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March 30, 2009

Can You Erase Skin Damage?

Jennica Johnstone, 22, talks to MC's resident derm and psychiatrist, Dr. Wechsler, about tanning abuse and poison ivy.
"Is there any way to erase the damage I've done from tanning?" —Jennica, Baltimore

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Photo Credit: Jeffrey Westbrooks/Studio D

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JJ: I tanned too much as a teenager but stopped because I didn't want to end up like my relatives who baked for years and look a lot older than they are. Is there any way I can erase the harm I've done?
AW:
I'm so glad you stopped tanning. Now remember to wear sunscreen and stay in the shade. Nothing will fully undo the damage, but you can start to correct it by using an OTC retinol cream or a prescription-strength retinoid, like Renova, at night. Both are forms of vitamin A. Retinoids strengthen the dermis and have been shown to prevent certain skin-cancer cells from forming.

JJ: Does fair skin age faster?
AW:
Unfortunately, yes. Darker skin has more melanin, a natural sun protection factor, so it won't show signs of aging as early as paler skin. And I have to ask if your scalp ever burns.

JJ: Yes — it looks terrible and hurts!
AW:
Many people forget to protect it. Try running a sunblock stick just along your part. I promise this won't mess up your hairstyle.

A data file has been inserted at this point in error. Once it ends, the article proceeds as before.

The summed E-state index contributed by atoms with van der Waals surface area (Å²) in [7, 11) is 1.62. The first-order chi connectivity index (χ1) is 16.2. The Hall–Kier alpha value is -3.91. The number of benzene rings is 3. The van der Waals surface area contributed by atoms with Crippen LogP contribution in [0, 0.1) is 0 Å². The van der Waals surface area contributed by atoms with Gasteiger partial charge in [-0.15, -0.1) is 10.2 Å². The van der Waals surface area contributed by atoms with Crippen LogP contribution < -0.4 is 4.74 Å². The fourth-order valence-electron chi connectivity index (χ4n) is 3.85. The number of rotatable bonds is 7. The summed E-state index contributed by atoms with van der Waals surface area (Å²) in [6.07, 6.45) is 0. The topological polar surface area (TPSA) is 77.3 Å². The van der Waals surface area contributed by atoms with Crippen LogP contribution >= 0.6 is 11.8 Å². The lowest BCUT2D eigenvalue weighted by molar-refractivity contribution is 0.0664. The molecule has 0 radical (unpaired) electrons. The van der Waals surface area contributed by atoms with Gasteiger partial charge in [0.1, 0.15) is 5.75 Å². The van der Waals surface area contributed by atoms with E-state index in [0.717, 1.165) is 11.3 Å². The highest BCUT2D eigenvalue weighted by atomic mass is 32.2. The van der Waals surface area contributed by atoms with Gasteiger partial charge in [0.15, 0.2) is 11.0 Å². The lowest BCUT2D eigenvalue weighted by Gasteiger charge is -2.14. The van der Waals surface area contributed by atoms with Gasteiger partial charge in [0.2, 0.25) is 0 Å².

JJ: Great idea. As far as antiaging products go, I'm still in my early 20s. Do I need to start using them yet?
AW:
It all depends on how your skin has dealt with sun exposure and stress. An unprecedented number of women your age are buying antiagers, in part because of all the celebs who endorse them, but also because these women are burning the candle at both ends: working longer hours and partying after that. Their skin pays for the pace they keep.

JJ: I'll keep that in mind! One other thing — I'm highly allergic to poison ivy. Last summer, I had an outbreak on my legs that was so bad I was embarrassed to be in a bathing suit. Can I blame my fair skin for this?
AW:
Not necessarily. All skin types are sensitive to the toxin urushiol, which is found in poison ivy, oak, and sumac. It's also found in mango peels. So if you're eating the fruit and the peel touches your face, you could have a similar reaction.

JJ: I was told rashes spread if you scratch them. Is this true?
AW:
No, but urushiol does like to stick to things — like balls and pets.

JJ: Now I know why I've gotten reactions after walking my dog! What can I do to avoid scarring?
AW:
Soothe the skin as soon as possible. Try a whole-milk soak and a 1 percent hydrocortisone cream. If you're pressed for time, take a shower and change your clothes to reduce contact. If your reactions get any worse, see a dermatologist, who might prescribe a stronger steroid. And don't forget the sunscreen!

Dr. Wechsler's BEAUTY RX FOR SENSITIVE SKIN
Clinique Sun-Care Lip/Eye Stick SPF 30, $16.50; Aveeno Soothing Bath Treatment, $6.99 for eight packets; Cortizone-10 Maximum Strength Intensive Healing Formula, $9.49.


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